Another proactive step you can take to help your case is to attend DUI School. During your classes, you will learn about the consequences of driving under the influence as well as the impact it has on the community. This is a 20-hour course, which may be completed over a weekend or a few days.
Completing DUI School while fighting your charges is not an admission of guilt by any means. Much like undergoing the clinical evaluation, this allows you to demonstrate to the court that you are doing something about your case in the event of conviction or charge reduction.
Athens-Clarke County Information
If you are arrested for DUI within Athens, you may be sent to either the Municipal Court of Athens-Clarke County or the State Court, depending on your charges and location of the offense.
The Municipal Court is located at 325 E. Washington St, Suite 170, Athens, GA 30601 and is presided over by Judge Leslie Spornberger Jones.
The State Court is located at 325 E. Washington St, Suite 425, Athens, GA 30601 and is presided over by Judge Charles E. Auslander, III and Chief Judge Ethelyn N. Simpson.
Athens also has a DUI Court, for individuals charged with a second DUI in 10 years or third in their lifetime. Defendants in this court will be placed on the “fast track” calendar, which means the case is prioritized.
To graduate, participants are required to go through five phases, consisting of an orientation, extended assessment, treatment, relapse prevention and continuation of case. Those who successfully complete the requirements can have mandatory conditions, such as jail, greatly reduced.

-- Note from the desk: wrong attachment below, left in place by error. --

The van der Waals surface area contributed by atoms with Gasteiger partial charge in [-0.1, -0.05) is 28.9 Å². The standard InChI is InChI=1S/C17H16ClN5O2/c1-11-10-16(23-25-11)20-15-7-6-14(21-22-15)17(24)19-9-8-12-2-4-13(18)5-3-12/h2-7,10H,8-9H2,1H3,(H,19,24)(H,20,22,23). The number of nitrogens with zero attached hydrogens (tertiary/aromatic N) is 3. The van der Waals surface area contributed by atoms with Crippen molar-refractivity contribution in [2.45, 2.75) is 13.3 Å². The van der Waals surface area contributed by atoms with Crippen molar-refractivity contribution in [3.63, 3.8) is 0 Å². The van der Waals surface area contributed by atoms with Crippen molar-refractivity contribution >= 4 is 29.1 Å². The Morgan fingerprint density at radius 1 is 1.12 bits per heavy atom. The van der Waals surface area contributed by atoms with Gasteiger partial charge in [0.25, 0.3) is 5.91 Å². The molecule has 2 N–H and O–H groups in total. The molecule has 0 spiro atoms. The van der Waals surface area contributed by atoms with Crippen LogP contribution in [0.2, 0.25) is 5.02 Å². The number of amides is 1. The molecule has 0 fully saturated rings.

Contact an Athens DUI Attorney Today
DUI cases involve a great deal of evidence, including the police officer’s observations, your performance on the field sobriety tests and the results of the breathalyzer or blood testing.
While some lawyers may not have the background to know that there are many known issues with all of these forms of evidence, our legal team has undergone extensive training on how these tests are conducted and the arguments that can be used to challenge the officer’s observations.
For example, most arrests in Athens-Clarke County are video taped from the police car. We know how to get copies of these tapes that may contain crucial evidence to support you in court.
When asked about the secret to our track record of securing the reduction, dismissal or acquittal of our clients’ charges, the answer is easy: preparation.
Your Athens DUI Lawyer will investigate and prepare each case as though it is going to trial. This allows us to uncover facts that can be used to get the case dismissed, or to negotiate a successful plea bargain with the prosecution.